At lunch, Britta watched the ceremony again. After speaking with Lewis, she felt she had missed a lot of what had been revealed about the game. But it turned out she hadn’t.
It was just as she remembered it, a bunch of images selling the game combined with an overblown sales pitch about fighting for all the right reasons.
Now that she knew Stan was part of it, she wasn’t so distracted by his appearance, and could appreciate just how cheesy they’d made the rivalry between factions. Pretty standard stuff, as Lewis had said.
But there was no mention of full servers and new worlds to be opened soon. Nothing to indicate that planets would collide. And no mention of a procedural story generator.
What the hell had Lewis been going on about? Where had he got all those ridiculous ideas from?
It only took her a couple of seconds to come up with the answer. The internet, of course. Pompous gits on some obscure forum where everyone was an ‘expert’ had convinced him they already had the answers, even though they barely knew what the question was.
A lot of what he’d said did sound like it was possible, likely, even. Amazing things could be coming, but they would be a long way off in the future. Right now, the game was just that. A game.
She rolled her eyes, mostly at herself for getting swept up in the baseless conjecture so beloved of internet forums. Or fora, as Dad insisted on calling them. She put her phone away and went to English.
Mr Maxwell didn’t seem to have any idea that there was a revolution in gaming going on. He was far too busy trying to get people to read The Great Gatsby on their own time, even though it wasn’t on the curriculum. Britta had already read it and thought it was a terrible book, full of wan characters who she would avoid in real life, as they would probably avoid her. They certainly wouldn’t invite her to their parties.
She checked her screen to see if her homework has been returned.
“Did he give back your essay?” she asked Rashida.
“The one on ‘write what you don’t know’.”
Rashida gave Britta a doubtful look. “He wasn’t serious about that.”
“You didn’t do it?”
“Of course not. No one did.” Realisation dawned on Rashida’s face. “Did you?”
“Yes. It was homework.” How could the whole class have realised he hadn’t meant it, and she’d spent two night writing up fifteen hundred words on the topic. She was so annoyed at having been misled, she went to take to Mr Maxwell at the end of class to ask him about it.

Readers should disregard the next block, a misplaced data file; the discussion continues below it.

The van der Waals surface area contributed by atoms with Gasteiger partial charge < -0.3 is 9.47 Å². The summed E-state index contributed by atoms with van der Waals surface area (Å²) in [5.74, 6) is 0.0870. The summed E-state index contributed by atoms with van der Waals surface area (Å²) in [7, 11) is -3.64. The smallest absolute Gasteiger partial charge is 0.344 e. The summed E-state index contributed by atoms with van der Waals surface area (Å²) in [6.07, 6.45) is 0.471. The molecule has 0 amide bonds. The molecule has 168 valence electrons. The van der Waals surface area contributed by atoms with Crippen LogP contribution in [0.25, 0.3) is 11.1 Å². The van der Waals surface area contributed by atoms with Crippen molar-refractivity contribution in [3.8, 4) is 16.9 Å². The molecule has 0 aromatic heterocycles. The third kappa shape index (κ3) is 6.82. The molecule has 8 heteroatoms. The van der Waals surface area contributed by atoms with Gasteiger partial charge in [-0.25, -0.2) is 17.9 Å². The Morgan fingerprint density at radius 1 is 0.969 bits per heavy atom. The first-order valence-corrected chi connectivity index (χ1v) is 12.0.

“I’m sorry, Britta,” he said genially. “I was hoping it would get people thinking, start a conversation, but I’m afraid you were the only one to hand anything in. I didn’t want to give it back in case it embarrassed you.”
“It was that bad?”
“Oh no, it was very good. I enjoyed reading it. Did you learn anything?” he asked hopefully.
“I don’t know. Was I supposed to?” She was still irked by the feeling she’d been pranked.
“Didn’t you feel, as you wrote about something you didn’t fully understand, you found yourself taking a position on the matter? Began to see a fuller picture?”
“Yes, I suppose. But it didn’t really help. I was still unsure I was right about any of it.”
“And what about the people who are sure. Do you admire them for their conviction?”
“No. They don’t know any better than I do. They can’t, the information isn’t available. They’re just bluffing.”
Mr Maxwell smiled at her. “Exactly.”
“Exactly what?” said Britta. “Nobody knows anything?”
“I wouldn’t say that, but young people today are so keen on finding someone to follow. Learn the quickest route to success, based on what others have done, don’t waste time looking for yourself. Oh, it’s a safer way to live your life, but so boring. Just painting by numbers. They just don’t take risks anymore.”
Britta wasn’t inclined to pay much attention to anyone who began their point with ‘young people today,’ but there was some truth in what he was saying. People liked to play games with a copy of the walkthrough printed out next to them. They didn’t want to miss out on any of the secret rooms. They wanted to make sure they had what everyone else had.
“What if they take risks and fail?” said Britta.
Mr Maxwell smirked and shrugged. “They can always get a job in teaching.”
It was a nice romantic notion, to go all out in pursuit of an interesting life, but the consequences were too punishing. People were competitive, they didn’t help each other. They wanted others to fail. No one wanted to be left behind. Not in life, and not in video games.
On the way home she actually got a seat on the bus. A Friday miracle. She had the weekend ahead of her, and plenty of homework to do. Although she would take extra care to make sure none of it was optional. Once bitten.
Her phone buzzed, not to tell her there was a call, but to let her know an app had finished installing. Which was odd because she hadn’t installed any apps recently.
It was from APE. A timer that told her when she had to log into the game by. She was meant to do it every forty-eight hours at the latest. Currently, she had thirty hours and some change to go before she was required to put her helmet on. Which was good to know, but it didn’t explain how they had forced the app onto her phone without her permission.
When she got home she planned to put a Hello Kitty! sticker over the camera lens on the phone.